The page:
One day when Jonathan Mamur was a very small baby his mother was crossing a fast-flowing river on foot, carrying him in an open basket on her head. In mid-stream she slipped on a rock and the basket and baby fell into the water. However, someone managed to rescue baby Jonathan, and in later years he could see that God had saved him because he had a great purpose for his life. He was to be the first person to bring the Gospel to the Jur Mödö people of Mvolo County in Western Equatoria.
In the 1950s there were no Christians among the Jur tribes of that area. There were churches among the neighbouring peoples, the Moru, the Zande and the Dinka, but the Jur groups were too remote and too scattered to have received any missionaries. But then in 1957 young Jonathan was taken away from his home village to be treated at the leprosy settlement connected with the C.M.S hospital in Lui, 140km away in the Moru area. However, the staff there soon found that he did not, in fact, have leprosy, so they enrolled him in the local church primary school. There he heard and accepted the Gospel, gave his life to Jesus and was baptised.
Unfortunately, in 1960 the school had to close because of the First Civil War, and Jonathan set off to walk back to his home village of Domeri. His uncle welcomed him into the family compound but was angry when he refused to take part in sacrifices to the ancestors and when he started singing strange songs in his hut every evening. What Jonathan was in fact doing was singing Bible-based hymns to his friends who came to visit him, since he had no Bible in the Mödö language. Soon several of them had joined him in the faith. When the uncle realised this he threatened to burn the hut down over them, so Jonathan started meeting with the new believers on the edge of the fields.
Within a few months this first Jur Mödö church of young people had made themselves a rudimentary worship place under a wild fig tree in the nearby bush – just a few poles on supports for sitting on and a ramshackle pulpit of sticks. Although they were threatened by the village elders they kept on meeting and on one occasion Jonathan and others received a thorough beating. But soon the Gospel spread to some of the older folk and then to other villages and neighbouring communities.
Throughout the years of the First Civil War the church continued to grow until by the mid-1970s there were Christians throughout the area that is now Mvolo County. Of course there were many setbacks and failures, but Jonathan then began to see that their greatest need was for the Bible in their own language. Since he had learned to read and write Moru in the school at Lui he sat down to translate Matthew’s Gospel himself. But the Mödö language cannot be written as if were Moru, so he quickly found he couldn’t read what he had written!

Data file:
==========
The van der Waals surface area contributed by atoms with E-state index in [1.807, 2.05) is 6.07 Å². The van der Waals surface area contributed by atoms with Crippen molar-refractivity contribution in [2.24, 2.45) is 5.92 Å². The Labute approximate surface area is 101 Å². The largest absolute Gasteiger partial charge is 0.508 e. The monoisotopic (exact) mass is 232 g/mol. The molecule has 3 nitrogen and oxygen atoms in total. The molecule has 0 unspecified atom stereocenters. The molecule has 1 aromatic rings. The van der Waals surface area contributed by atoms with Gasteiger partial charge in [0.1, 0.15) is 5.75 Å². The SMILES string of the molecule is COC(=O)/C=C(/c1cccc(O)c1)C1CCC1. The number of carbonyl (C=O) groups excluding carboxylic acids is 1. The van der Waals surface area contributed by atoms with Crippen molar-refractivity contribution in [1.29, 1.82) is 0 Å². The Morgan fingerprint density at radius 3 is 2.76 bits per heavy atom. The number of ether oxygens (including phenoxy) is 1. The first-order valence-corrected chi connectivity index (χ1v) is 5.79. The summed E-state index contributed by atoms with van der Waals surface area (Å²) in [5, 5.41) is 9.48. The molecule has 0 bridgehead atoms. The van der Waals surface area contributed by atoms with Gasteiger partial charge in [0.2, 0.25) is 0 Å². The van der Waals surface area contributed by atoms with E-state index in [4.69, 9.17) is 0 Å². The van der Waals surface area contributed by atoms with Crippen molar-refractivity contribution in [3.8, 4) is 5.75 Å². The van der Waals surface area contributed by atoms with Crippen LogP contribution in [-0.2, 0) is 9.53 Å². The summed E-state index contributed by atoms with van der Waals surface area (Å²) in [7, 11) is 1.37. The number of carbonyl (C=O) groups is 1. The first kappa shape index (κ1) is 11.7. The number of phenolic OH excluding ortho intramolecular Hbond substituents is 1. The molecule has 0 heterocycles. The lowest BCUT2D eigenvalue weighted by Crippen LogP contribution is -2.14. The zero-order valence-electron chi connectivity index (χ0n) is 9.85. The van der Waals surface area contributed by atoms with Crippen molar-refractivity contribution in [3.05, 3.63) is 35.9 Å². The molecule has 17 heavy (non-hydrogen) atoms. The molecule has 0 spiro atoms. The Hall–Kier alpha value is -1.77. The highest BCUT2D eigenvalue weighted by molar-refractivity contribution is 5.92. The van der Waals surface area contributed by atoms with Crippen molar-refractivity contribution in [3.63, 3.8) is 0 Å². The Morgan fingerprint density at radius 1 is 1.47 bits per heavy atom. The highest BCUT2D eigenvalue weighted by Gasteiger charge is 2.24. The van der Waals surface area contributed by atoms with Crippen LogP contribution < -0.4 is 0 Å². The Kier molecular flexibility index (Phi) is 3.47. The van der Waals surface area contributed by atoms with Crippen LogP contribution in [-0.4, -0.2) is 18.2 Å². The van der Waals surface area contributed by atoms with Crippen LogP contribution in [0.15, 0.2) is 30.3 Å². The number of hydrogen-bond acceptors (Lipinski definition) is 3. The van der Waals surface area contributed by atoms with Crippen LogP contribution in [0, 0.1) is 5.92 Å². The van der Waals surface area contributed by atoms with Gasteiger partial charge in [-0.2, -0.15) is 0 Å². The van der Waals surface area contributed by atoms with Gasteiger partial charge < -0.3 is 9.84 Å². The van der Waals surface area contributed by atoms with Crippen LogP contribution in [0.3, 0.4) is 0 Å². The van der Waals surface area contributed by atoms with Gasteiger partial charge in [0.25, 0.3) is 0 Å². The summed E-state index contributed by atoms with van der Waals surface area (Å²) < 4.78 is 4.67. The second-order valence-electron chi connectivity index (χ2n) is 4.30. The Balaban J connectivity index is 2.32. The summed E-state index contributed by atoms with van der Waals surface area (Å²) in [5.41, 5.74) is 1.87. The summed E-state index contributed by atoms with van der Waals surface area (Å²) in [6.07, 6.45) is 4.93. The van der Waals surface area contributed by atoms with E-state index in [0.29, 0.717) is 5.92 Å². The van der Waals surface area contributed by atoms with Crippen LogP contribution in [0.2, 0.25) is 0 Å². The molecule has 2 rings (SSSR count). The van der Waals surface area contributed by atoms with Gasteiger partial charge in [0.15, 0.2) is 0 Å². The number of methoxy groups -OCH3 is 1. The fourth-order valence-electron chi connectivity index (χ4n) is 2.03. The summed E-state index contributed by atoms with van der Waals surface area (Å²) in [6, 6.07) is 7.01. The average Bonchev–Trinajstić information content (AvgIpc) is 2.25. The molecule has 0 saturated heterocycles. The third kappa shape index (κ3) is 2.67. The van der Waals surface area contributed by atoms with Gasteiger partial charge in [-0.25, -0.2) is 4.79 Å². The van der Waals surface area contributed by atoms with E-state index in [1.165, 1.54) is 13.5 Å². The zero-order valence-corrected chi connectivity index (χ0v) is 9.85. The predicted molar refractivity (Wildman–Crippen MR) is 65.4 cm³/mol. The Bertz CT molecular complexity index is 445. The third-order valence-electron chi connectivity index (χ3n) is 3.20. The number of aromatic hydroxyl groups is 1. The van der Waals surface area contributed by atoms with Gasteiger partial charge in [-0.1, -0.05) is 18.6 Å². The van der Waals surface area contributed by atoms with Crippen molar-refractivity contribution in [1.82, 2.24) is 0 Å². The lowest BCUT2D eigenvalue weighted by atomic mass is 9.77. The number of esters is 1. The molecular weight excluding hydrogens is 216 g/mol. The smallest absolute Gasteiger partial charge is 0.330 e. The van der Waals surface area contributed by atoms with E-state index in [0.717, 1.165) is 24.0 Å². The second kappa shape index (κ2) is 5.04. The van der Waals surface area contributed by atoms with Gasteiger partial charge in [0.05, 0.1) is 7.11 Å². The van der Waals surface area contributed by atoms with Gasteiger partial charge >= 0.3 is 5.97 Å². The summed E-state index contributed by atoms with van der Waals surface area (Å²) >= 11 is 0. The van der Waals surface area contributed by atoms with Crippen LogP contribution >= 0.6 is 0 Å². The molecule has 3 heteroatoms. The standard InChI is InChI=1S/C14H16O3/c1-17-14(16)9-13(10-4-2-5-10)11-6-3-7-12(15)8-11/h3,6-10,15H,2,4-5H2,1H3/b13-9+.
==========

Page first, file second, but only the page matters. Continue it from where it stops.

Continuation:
Consequently in 1977 he was thrilled when an Australian nurse, Muriel Pickworth, who was serving at the ACROSS clinic in Mvolo, offered to help him since she had had a little linguistic training. Muriel was followed in 1980 by myself and my wife from Wycliffe Bible Translators. As we were working full-time on the language and the Bible translation Jonathan found other people to work alongside us, but he was always ready to advise, encourage and handle the local decision-making.
Similarly in the leadership of the Jur Mödö churches, Jonathan never pushed himself forward. Although he was the first Christian he was not the first leader to be ordained and over the years he was simply content to exercise a pastoral, preaching and teaching ministry wherever he was needed. Yet his profound wisdom and humble living were immensely respected and brought depth and stability to the growth of the Jur Mödö church.
In recent years his strength has been failing but he was thrilled to see a new generation of young Jur church leaders being trained to run discipleship courses by Rev. Peter Swann, working under the Yeri Diocese. They have now begun making missionary trips to run these courses in other parts of South Sudan, and on the first of these trips, in April this year, Jonathan actually went along with them in the ECSS plane (see Sudan Church Review, Autumn 2020, p.7) – thus completing the full circle of his missionary career.
Then on 10th October 2021 God took Jonathan on another trip, this time to his eternal heavenly home. He will certainly have received the “Well done, good and faithful servant,” on his arrival.